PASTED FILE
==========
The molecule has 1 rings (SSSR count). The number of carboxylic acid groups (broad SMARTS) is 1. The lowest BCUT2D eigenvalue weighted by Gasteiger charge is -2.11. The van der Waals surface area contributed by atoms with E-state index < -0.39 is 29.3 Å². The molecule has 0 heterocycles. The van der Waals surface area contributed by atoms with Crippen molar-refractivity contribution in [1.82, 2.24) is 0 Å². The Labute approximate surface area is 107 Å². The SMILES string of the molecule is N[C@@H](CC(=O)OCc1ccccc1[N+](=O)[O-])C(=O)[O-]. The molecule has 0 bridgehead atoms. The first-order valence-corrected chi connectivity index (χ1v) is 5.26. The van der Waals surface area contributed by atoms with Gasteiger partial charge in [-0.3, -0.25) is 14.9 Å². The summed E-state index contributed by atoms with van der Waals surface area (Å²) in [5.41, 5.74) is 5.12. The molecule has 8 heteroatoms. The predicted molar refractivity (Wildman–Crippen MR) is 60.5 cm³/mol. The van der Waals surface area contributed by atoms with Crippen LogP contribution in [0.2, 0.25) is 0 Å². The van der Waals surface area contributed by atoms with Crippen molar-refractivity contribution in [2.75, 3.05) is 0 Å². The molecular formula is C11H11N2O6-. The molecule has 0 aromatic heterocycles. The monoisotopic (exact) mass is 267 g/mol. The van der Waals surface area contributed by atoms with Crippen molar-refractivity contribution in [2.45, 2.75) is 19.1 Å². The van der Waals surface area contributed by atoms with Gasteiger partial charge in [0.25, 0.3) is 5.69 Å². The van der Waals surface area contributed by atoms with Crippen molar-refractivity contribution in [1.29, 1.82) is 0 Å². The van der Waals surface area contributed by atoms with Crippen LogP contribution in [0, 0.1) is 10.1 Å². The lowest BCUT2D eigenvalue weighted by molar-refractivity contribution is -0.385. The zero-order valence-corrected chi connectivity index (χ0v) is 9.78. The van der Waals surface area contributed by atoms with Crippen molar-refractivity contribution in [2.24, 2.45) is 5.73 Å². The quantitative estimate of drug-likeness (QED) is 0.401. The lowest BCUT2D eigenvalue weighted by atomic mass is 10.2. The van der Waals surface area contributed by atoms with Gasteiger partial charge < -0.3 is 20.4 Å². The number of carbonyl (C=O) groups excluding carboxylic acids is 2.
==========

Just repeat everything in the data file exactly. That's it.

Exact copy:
The molecule has 1 rings (SSSR count). The number of carboxylic acid groups (broad SMARTS) is 1. The lowest BCUT2D eigenvalue weighted by Gasteiger charge is -2.11. The van der Waals surface area contributed by atoms with E-state index < -0.39 is 29.3 Å². The molecule has 0 heterocycles. The van der Waals surface area contributed by atoms with Crippen molar-refractivity contribution in [1.82, 2.24) is 0 Å². The Labute approximate surface area is 107 Å². The SMILES string of the molecule is N[C@@H](CC(=O)OCc1ccccc1[N+](=O)[O-])C(=O)[O-]. The molecule has 0 bridgehead atoms. The first-order valence-corrected chi connectivity index (χ1v) is 5.26. The van der Waals surface area contributed by atoms with Gasteiger partial charge in [-0.3, -0.25) is 14.9 Å². The summed E-state index contributed by atoms with van der Waals surface area (Å²) in [5.41, 5.74) is 5.12. The molecule has 8 heteroatoms. The predicted molar refractivity (Wildman–Crippen MR) is 60.5 cm³/mol. The van der Waals surface area contributed by atoms with Crippen LogP contribution in [0.2, 0.25) is 0 Å². The van der Waals surface area contributed by atoms with Crippen molar-refractivity contribution in [2.75, 3.05) is 0 Å². The molecular formula is C11H11N2O6-. The molecule has 0 aromatic heterocycles. The monoisotopic (exact) mass is 267 g/mol. The van der Waals surface area contributed by atoms with Crippen molar-refractivity contribution in [2.45, 2.75) is 19.1 Å². The van der Waals surface area contributed by atoms with Gasteiger partial charge in [0.25, 0.3) is 5.69 Å². The van der Waals surface area contributed by atoms with Crippen molar-refractivity contribution in [1.29, 1.82) is 0 Å². The van der Waals surface area contributed by atoms with Crippen LogP contribution in [0, 0.1) is 10.1 Å². The lowest BCUT2D eigenvalue weighted by molar-refractivity contribution is -0.385. The zero-order valence-corrected chi connectivity index (χ0v) is 9.78. The van der Waals surface area contributed by atoms with Crippen molar-refractivity contribution in [2.24, 2.45) is 5.73 Å². The quantitative estimate of drug-likeness (QED) is 0.401. The lowest BCUT2D eigenvalue weighted by atomic mass is 10.2. The van der Waals surface area contributed by atoms with Gasteiger partial charge < -0.3 is 20.4 Å². The number of carbonyl (C=O) groups excluding carboxylic acids is 2.